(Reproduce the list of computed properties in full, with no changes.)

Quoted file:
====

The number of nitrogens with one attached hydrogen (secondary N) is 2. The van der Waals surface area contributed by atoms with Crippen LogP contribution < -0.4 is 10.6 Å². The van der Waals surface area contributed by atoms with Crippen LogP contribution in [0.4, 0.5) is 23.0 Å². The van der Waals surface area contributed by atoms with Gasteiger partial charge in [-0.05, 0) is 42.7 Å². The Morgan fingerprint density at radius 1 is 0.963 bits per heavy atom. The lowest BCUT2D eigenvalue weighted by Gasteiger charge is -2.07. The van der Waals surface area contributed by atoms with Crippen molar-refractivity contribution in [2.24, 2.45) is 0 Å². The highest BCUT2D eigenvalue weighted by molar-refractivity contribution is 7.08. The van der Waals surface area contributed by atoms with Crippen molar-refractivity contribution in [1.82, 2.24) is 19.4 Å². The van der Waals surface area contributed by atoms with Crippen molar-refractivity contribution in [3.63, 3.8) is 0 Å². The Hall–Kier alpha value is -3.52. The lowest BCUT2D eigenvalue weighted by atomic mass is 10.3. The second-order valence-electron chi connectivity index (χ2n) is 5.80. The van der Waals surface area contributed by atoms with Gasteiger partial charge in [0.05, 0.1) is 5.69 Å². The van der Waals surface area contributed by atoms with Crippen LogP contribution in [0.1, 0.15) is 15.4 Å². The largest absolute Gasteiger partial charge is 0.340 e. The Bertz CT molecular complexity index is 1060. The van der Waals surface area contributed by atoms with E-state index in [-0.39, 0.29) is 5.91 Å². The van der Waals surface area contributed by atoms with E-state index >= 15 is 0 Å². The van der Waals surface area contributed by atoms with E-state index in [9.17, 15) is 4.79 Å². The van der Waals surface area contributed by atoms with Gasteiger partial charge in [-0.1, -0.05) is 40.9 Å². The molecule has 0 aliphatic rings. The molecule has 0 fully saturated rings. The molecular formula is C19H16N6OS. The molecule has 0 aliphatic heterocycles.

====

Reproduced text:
The number of nitrogens with one attached hydrogen (secondary N) is 2. The van der Waals surface area contributed by atoms with Crippen LogP contribution < -0.4 is 10.6 Å². The van der Waals surface area contributed by atoms with Crippen LogP contribution in [0.4, 0.5) is 23.0 Å². The van der Waals surface area contributed by atoms with Gasteiger partial charge in [-0.05, 0) is 42.7 Å². The Morgan fingerprint density at radius 1 is 0.963 bits per heavy atom. The lowest BCUT2D eigenvalue weighted by Gasteiger charge is -2.07. The van der Waals surface area contributed by atoms with Crippen molar-refractivity contribution in [2.24, 2.45) is 0 Å². The highest BCUT2D eigenvalue weighted by molar-refractivity contribution is 7.08. The van der Waals surface area contributed by atoms with Crippen molar-refractivity contribution in [1.82, 2.24) is 19.4 Å². The van der Waals surface area contributed by atoms with Crippen molar-refractivity contribution in [3.63, 3.8) is 0 Å². The Hall–Kier alpha value is -3.52. The lowest BCUT2D eigenvalue weighted by atomic mass is 10.3. The second-order valence-electron chi connectivity index (χ2n) is 5.80. The van der Waals surface area contributed by atoms with Gasteiger partial charge in [0.05, 0.1) is 5.69 Å². The van der Waals surface area contributed by atoms with Crippen LogP contribution in [0.1, 0.15) is 15.4 Å². The largest absolute Gasteiger partial charge is 0.340 e. The Bertz CT molecular complexity index is 1060. The van der Waals surface area contributed by atoms with E-state index in [-0.39, 0.29) is 5.91 Å². The van der Waals surface area contributed by atoms with E-state index >= 15 is 0 Å². The van der Waals surface area contributed by atoms with E-state index in [9.17, 15) is 4.79 Å². The van der Waals surface area contributed by atoms with Gasteiger partial charge in [-0.1, -0.05) is 40.9 Å². The molecule has 0 aliphatic rings. The molecule has 0 fully saturated rings. The molecular formula is C19H16N6OS. The molecule has 0 aliphatic heterocycles.